In many ways, the threat of authoritarianism and how NATO rises to the latest challenge to transatlantic security remains the same. Democracy alone will not maintain NATO’s defense and deterrence. We must maintain our nuclear deterrent. Russia, China, Iran, and North Korea have dramatically transformed their nuclear postures, investing in new long-range capabilities while escalating their threatening rhetoric. NATO members must maintain nuclear arsenals and invest in a modernized, scalable, and integrated missile defense system. Allies must also invest in space-based sensors and radar satellites to better track these threats and counter escalatory behavior.

NATO members must continue to build strong militaries. As the Alliance moves beyond the Wales Defense Investment Pledge, 2% of GDP must be a floor, not a ceiling, for defense spending, to keep Article 5 strong and credible.

Ahead of the NATO Summit in Washington, D.C. in July, the United States Congressional delegation to the NATO Parliamentary Assembly will convene the NATO Parliamentary Leaders Summit. All 32 members countries will be represented when we meet at the United States Capitol, our citadel of democracy and a symbol of democratic freedom the world over. At the Summit, we will have the Washington Treaty on display, opened to the page that contains the preamble to the Treaty and NATO’s founding commitment to democracy. As parliamentarians, we have dedicated our lives to the democratic pursuits that bind us to the people we represent and to the people NATO protects. The Parliamentary Summit in the 75th year of NATO will be a rededication to strengthening our shared democratic values and the security investments and capabilities that ensure NATO remains the world’s preeminent political and military alliance. And its most successful.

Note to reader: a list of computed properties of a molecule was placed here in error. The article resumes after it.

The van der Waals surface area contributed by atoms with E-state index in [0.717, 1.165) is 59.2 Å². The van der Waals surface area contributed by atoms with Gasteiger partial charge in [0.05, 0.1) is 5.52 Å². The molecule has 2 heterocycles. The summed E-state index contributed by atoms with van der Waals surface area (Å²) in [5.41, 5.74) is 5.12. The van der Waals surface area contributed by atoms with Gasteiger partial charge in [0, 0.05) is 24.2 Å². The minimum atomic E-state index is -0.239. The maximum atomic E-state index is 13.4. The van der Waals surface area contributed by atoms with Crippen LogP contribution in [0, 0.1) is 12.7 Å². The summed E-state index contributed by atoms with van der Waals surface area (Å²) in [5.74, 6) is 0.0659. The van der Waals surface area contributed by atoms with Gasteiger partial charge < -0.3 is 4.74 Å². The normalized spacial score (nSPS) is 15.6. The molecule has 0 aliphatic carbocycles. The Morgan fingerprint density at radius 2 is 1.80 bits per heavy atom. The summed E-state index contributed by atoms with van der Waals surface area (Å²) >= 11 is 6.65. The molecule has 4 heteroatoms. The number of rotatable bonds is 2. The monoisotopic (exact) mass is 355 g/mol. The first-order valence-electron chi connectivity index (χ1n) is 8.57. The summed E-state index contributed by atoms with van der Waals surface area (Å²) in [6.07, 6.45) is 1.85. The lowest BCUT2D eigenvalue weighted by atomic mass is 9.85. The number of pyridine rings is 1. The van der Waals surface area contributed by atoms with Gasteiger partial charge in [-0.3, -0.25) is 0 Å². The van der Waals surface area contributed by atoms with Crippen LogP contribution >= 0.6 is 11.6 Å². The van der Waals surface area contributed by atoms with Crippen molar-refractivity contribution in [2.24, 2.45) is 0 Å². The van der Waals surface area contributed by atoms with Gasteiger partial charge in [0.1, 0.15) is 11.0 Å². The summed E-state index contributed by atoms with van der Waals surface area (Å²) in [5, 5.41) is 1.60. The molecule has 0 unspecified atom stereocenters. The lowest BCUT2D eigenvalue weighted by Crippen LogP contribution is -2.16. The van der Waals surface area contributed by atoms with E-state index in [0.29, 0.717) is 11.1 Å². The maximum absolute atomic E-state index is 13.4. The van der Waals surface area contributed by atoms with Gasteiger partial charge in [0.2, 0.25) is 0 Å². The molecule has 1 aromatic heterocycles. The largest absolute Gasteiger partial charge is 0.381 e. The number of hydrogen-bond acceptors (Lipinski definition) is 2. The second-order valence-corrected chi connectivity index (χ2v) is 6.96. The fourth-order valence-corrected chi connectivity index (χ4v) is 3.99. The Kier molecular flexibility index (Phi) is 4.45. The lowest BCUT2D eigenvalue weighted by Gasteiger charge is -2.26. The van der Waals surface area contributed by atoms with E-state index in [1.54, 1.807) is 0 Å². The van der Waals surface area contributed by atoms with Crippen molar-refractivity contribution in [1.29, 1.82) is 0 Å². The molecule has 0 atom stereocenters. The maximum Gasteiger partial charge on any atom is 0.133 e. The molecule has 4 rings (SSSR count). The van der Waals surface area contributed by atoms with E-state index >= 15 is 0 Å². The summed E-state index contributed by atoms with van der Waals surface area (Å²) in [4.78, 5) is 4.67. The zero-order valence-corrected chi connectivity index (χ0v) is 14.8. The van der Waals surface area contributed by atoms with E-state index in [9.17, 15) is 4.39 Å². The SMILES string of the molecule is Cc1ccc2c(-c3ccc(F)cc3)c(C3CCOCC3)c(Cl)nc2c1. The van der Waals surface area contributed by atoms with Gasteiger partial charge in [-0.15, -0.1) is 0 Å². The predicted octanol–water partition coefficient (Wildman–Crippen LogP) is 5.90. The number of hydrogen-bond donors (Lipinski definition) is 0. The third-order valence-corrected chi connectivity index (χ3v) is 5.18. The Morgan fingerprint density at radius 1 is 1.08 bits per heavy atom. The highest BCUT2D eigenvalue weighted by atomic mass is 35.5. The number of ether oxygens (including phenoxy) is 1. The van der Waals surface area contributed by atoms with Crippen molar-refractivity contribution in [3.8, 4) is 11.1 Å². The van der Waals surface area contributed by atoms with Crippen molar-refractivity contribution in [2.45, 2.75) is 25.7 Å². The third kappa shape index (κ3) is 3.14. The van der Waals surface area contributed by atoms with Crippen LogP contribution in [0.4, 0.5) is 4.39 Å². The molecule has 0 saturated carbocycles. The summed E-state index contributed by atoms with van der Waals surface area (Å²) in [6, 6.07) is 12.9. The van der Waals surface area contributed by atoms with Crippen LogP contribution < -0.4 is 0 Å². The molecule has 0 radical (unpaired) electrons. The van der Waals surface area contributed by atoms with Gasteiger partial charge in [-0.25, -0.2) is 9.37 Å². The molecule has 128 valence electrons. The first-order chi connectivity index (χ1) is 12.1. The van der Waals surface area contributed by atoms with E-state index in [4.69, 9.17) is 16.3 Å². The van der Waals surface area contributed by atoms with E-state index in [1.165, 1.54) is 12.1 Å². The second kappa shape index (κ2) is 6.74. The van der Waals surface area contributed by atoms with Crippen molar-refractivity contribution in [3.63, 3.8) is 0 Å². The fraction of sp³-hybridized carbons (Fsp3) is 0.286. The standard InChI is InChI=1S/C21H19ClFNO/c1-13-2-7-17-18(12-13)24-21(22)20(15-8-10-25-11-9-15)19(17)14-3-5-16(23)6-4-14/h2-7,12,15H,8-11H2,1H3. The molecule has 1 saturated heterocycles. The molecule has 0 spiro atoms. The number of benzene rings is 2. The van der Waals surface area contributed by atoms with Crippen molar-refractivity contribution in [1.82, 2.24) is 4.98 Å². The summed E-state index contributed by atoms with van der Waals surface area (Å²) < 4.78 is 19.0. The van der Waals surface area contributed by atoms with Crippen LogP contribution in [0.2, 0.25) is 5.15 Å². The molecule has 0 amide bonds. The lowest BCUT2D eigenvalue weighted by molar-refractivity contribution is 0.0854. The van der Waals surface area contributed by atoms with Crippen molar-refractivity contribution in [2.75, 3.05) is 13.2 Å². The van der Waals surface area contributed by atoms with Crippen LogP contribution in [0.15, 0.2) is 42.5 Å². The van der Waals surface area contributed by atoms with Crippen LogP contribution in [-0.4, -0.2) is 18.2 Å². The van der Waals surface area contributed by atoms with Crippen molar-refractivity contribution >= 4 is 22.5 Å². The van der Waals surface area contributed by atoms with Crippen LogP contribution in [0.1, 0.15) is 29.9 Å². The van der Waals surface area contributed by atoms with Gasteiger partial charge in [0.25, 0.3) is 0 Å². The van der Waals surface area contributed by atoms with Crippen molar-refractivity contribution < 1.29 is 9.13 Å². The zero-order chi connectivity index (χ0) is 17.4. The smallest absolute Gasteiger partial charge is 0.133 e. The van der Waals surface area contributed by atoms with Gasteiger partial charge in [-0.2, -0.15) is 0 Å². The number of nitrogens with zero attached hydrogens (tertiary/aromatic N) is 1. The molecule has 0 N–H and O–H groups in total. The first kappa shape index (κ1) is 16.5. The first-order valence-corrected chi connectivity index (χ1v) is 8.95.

The world needs NATO in the arena. Putin and Xi would welcome a West that succumbs to the critic’s refrain that NATO is brain dead, obsolete, and a relic of the Cold War. The Alliance, however, can and will meet the challenges posed by authoritarianism by preserving our defense and deterrence capabilities, and rededicating ourselves to our founding democratic values. Now more than ever, prioritizing democratic resilience and strengthening the Alliance is critical to ensuring peace and security, both in Europe and across the globe.

Congressman Gerald E. Connolly is the President of the NATO Parliamentary Assembly. In the U.S. Congress, he is a senior member of the House Foreign Affairs Committee and House Oversight and Accountability Committee.

Congressman Michael Turner is the head of the U.S. Delegation to the NATO Parliamentary Assembly. In the U.S. Congress, he is Chair of the House Permanent Select Committee on Intelligence and a senior member of the House Armed Services Committee.

To read this OpEd as it appeared in NATO Review, click here

First appeared on connolly.house.gov